Many artists have attempted to visualize the abstract, emotional language of music.
One who had a unique gift at conveying musical ideas was the Spanish artist José Segrelles (1885-1969), whose enigmatic and evocative watercolors were published on both sides of the Atlantic. In 1927, the Illustrated London News published his visualizations of Beethoven’s Fifth Symphony.
Here’s how he imagines the first movement’s familiar four-note theme, which Beethoven reportedly characterized in this way: “Thus Fate knocks at our door...” [now quoting Segrelles] "...to tell us of our sins and to announce the hour selected for our death."
The Roman numerals of a clockface, shimmer in the air behind the hooded figure of Destiny, whose right hand reaches for the iron loop in the shadows at the upper right.
Later in the first movement of Beethoven’s Fifth, Segrelles imagines a satyr clawing the air beside a glowing light in the shape of a butterfly. On the ground before him, weird organic forms grow upward toward a lone red flower.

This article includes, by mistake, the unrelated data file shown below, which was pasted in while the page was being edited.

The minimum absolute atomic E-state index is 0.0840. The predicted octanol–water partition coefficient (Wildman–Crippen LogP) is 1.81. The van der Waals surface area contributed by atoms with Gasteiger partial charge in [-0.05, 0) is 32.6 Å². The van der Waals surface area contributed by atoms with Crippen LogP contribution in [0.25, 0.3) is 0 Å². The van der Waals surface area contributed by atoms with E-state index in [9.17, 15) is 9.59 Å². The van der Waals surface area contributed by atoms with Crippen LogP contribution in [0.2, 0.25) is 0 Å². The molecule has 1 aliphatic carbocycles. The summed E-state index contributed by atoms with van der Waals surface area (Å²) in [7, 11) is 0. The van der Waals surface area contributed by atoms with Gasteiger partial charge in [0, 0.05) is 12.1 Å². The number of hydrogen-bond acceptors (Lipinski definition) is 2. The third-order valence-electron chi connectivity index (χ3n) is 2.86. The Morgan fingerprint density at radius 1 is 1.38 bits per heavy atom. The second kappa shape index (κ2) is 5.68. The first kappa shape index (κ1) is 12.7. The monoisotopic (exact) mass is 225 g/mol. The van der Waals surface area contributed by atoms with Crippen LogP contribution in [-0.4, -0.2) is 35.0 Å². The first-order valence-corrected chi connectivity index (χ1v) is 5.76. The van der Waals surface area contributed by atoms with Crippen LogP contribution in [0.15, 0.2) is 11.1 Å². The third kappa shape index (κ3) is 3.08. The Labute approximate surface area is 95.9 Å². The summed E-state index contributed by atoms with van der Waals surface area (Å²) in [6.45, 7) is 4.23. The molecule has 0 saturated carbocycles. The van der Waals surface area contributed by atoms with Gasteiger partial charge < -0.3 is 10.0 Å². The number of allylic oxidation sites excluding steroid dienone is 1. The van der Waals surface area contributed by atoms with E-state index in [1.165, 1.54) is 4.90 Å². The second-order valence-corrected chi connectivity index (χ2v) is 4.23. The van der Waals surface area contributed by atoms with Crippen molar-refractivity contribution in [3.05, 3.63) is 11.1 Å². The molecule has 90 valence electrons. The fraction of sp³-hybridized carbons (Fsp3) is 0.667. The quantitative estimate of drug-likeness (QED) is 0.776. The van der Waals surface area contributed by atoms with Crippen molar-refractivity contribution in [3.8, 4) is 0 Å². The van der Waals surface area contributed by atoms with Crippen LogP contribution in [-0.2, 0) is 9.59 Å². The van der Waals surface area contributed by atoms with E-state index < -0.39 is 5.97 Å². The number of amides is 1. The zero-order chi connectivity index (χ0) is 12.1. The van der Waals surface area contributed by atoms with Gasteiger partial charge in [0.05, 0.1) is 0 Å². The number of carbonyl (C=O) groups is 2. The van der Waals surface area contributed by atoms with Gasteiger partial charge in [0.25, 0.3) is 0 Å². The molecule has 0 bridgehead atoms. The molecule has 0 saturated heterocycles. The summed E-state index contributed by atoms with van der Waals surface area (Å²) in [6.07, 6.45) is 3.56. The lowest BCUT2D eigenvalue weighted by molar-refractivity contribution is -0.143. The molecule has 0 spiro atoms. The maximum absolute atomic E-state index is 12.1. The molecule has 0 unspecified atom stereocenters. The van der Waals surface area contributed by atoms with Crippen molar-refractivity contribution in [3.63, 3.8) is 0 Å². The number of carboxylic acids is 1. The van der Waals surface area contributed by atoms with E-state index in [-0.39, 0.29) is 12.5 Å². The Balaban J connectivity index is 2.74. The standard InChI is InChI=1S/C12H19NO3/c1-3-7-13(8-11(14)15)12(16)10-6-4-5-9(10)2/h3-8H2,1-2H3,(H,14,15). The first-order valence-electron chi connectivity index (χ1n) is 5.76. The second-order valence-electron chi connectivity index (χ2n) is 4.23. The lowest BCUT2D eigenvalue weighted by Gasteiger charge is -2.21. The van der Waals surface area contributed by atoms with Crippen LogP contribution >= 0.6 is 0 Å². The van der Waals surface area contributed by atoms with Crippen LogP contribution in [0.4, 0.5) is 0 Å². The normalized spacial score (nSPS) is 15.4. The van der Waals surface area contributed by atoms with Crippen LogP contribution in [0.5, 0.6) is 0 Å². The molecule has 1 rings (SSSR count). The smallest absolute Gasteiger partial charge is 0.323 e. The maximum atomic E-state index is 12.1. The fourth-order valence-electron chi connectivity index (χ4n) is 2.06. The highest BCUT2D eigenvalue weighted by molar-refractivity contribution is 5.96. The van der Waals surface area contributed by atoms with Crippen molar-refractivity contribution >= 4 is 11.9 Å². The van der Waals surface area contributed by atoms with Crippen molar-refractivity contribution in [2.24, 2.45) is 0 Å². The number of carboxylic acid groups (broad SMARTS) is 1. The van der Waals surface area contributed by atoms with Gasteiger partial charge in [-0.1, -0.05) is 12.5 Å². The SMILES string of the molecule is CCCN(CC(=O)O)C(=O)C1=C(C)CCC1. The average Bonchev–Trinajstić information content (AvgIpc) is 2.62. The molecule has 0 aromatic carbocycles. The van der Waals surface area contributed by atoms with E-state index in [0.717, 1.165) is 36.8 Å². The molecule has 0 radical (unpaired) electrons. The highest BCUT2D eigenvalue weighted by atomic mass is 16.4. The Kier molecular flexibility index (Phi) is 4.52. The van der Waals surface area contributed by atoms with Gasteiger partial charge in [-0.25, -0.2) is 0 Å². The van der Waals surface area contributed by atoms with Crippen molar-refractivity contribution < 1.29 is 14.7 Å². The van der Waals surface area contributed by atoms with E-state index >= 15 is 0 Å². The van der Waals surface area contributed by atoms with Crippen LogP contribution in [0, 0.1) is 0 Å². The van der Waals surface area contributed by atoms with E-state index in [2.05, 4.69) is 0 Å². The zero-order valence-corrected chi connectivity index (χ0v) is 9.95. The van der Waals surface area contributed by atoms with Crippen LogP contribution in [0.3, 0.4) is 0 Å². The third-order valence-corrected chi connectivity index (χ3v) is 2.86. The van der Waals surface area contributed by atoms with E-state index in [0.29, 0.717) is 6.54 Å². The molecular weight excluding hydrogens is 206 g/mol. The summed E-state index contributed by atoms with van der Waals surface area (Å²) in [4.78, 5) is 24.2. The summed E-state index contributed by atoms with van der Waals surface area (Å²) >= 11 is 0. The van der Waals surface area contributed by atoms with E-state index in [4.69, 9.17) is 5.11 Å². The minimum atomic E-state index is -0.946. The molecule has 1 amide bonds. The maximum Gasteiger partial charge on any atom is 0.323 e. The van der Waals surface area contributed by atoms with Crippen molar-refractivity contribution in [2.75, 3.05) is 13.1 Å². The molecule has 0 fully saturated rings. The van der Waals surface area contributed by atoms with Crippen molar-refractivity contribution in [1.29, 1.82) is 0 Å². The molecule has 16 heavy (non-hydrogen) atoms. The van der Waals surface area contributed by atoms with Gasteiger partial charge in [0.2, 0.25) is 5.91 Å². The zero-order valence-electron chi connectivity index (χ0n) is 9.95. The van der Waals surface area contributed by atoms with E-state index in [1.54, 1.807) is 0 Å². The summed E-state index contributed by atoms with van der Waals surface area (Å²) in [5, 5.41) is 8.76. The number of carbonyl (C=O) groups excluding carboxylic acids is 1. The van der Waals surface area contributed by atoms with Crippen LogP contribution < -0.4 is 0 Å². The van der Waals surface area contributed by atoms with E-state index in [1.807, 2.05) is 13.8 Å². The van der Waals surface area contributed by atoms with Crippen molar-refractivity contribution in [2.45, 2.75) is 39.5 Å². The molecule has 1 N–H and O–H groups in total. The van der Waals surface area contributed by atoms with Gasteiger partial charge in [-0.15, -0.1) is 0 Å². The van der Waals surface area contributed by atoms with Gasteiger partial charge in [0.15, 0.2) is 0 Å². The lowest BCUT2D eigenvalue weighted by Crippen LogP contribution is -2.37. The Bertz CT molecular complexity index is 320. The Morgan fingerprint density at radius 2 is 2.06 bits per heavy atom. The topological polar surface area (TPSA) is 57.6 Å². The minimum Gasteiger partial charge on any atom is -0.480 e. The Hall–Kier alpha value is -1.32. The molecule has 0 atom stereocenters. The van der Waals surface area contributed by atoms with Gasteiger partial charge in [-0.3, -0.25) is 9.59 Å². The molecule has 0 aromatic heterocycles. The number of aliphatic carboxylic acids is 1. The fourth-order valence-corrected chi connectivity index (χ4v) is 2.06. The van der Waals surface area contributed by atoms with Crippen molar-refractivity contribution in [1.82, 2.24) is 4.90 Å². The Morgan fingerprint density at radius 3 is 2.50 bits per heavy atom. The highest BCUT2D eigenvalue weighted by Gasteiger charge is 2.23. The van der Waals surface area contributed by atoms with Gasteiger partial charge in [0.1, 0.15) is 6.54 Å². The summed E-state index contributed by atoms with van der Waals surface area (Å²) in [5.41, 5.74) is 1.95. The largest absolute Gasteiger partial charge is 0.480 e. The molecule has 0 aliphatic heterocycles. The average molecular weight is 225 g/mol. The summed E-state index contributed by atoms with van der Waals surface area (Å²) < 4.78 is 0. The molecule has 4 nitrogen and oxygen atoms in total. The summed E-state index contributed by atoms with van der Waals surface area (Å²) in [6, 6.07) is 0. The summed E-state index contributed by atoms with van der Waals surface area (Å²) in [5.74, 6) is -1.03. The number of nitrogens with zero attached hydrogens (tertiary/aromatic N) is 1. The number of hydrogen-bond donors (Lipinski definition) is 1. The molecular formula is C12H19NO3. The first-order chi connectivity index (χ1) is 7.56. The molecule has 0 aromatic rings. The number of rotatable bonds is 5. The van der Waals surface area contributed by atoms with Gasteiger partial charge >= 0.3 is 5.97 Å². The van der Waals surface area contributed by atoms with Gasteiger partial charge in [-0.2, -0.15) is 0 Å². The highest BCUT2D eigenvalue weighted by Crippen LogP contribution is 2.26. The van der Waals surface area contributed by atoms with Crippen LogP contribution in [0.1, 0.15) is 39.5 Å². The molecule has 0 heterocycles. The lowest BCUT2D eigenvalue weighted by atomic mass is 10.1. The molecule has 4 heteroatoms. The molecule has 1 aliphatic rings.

Segrelles commented on the theme of this picture: “And so Destiny raises mortal men and women by its secret power, which urges us on, advancing without backward movement, despite our pleas, to the end of our days.”
And if that’s not enough, look what he does with Wagner’s Ring of the Nibelung! Imagine how Fantasia would have turned out with him as concept artist.
Gallery of Segrelles samples by Jim Vadeboncoeur
Segrelles Museum official site.